At one point in high school, I began smoking, quit eating sugar, and existed on no breakfast, Diet Coke and crackers for lunch, and supper with my family. The result was this, the only time past childhood I can legitimately call myself thin. And I was still 160 pounds, and a size 12.
After high school, I was mostly in the chubby zone. My first serious boyfriend/sexual partner liked me the way I looked, but I also remember feeling horribly upset when I found “chubby porn” in his room. Not because it was porn, but because he clearly thought these women looked like me, and therefore that I was chubby.
I remember once in college being on a date with a man, and telling him how I had been much fatter in high school. He told me that yes, yes, I was very beautiful, but that I could be even MORE beautiful if I just lost another 30 pounds. At that point, I instantly lost 200 pounds of Russian asshole.
After college, with less activity and more food, my weight crept above the 200 pound mark. When I quit smoking, it went even higher. However, despite this, I never really suffered from the slings and arrows some fat women have faced. I was never mocked, I was never publicly ridiculed, and the only thing my weight really affected was my chance at hang gliding inI the Outer Banks. When I told the sales person how much I weighed (apparently important for safety concerns), he paused and said “We’re going to need a lot of wind.” Needless to say, I did not go hang gliding.
When I got married I was fat. When I got pregnant I was fat. I have been fat for so long, I can’t even imagine being thin. Being fat is wrapped into my identity so tightly that being thin or struggling to lose weight feels not only false, but like I am selling out my fat sisters.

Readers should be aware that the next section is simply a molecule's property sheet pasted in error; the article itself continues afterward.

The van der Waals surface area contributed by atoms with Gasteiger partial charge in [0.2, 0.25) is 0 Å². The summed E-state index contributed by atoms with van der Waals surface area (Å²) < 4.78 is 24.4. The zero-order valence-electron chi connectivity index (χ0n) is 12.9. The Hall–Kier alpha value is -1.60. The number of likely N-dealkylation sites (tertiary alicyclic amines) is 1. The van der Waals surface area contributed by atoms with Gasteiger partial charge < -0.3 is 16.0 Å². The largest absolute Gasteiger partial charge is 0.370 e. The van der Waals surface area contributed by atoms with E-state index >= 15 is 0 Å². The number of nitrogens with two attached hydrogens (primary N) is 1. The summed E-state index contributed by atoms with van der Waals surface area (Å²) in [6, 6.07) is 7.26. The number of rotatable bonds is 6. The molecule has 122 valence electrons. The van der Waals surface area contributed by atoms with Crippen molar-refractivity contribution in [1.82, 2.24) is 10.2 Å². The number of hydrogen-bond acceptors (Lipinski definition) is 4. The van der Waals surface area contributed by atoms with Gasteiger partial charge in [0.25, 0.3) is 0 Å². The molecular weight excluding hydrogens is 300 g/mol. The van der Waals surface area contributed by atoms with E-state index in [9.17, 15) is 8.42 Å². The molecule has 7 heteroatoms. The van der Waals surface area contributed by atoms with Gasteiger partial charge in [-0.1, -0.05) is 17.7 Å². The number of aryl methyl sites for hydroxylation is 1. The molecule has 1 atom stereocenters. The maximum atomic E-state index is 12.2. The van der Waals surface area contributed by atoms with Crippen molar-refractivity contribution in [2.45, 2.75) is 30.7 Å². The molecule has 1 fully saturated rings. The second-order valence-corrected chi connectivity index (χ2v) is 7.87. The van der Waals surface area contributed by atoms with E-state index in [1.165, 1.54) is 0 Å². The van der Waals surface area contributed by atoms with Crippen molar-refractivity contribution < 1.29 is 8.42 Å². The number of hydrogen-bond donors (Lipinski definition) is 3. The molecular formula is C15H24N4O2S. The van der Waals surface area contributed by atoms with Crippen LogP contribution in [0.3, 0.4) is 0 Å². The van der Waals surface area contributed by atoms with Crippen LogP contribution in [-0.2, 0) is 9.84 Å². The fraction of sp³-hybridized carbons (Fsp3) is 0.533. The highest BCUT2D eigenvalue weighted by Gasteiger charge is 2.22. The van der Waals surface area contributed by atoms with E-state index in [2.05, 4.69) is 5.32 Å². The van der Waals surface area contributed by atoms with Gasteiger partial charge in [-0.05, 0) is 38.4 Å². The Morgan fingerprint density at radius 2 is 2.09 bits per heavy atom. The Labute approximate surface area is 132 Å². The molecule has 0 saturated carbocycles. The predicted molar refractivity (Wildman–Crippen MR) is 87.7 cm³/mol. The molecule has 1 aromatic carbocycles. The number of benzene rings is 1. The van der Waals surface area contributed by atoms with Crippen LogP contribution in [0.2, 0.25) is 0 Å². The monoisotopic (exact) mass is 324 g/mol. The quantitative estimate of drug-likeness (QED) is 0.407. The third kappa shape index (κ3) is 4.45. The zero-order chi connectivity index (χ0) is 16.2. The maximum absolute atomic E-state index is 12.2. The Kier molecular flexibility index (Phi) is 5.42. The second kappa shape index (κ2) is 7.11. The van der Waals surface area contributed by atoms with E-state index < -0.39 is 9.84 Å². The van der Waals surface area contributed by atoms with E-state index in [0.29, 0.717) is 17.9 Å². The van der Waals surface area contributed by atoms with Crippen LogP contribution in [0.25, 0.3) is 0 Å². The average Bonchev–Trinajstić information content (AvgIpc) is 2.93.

Interestingly, despite having been told my entire life that I was fat, I have also received messages of being pretty from my mother. My mother was not happy that I was fat, and she certainly was not happy when I ate all of her food during binges in high school, but she also pushed the idea into my brain that I was beautiful.
I can look at pictures of myself, know objectively that I am indeed fat, and somehow separate that from also appreciating my beauty.
We all have a picture of what we think we look like in our heads, and I recently took a self portrait that matches my self image:
However, it still cracks me up that in so many pictures, I do indeed remain, the fat one in the middle :)
So, if this medication continues to work its magic, and I indeed lose more weight, what becomes of this identity I have had for 35 years? It took years of “programming” for me to first believe I was fat, then become fat, and finally accept and embrace being fat. As I get older, and the realities of both gravity, genetics, and lack of exercise take their toll on my body, the weight is becoming a physical burden in ways it has never been mentally.
But if I am not “The Fat One in the Middle”, then what? The average bitch on the side?
PS – I have just noticed that while being in the middle gives the appearance of “hiding” it can also be interpreted as trying to be the center of attention.
PPS – I am raising my own sons with an entirely different relationship to food. No food is off limits, they are free to refuse food if they do not like it, and I am teaching them to trust their own taste and hunger. This leads to one child eating mustard and white bread sandwiches with alarming frequency.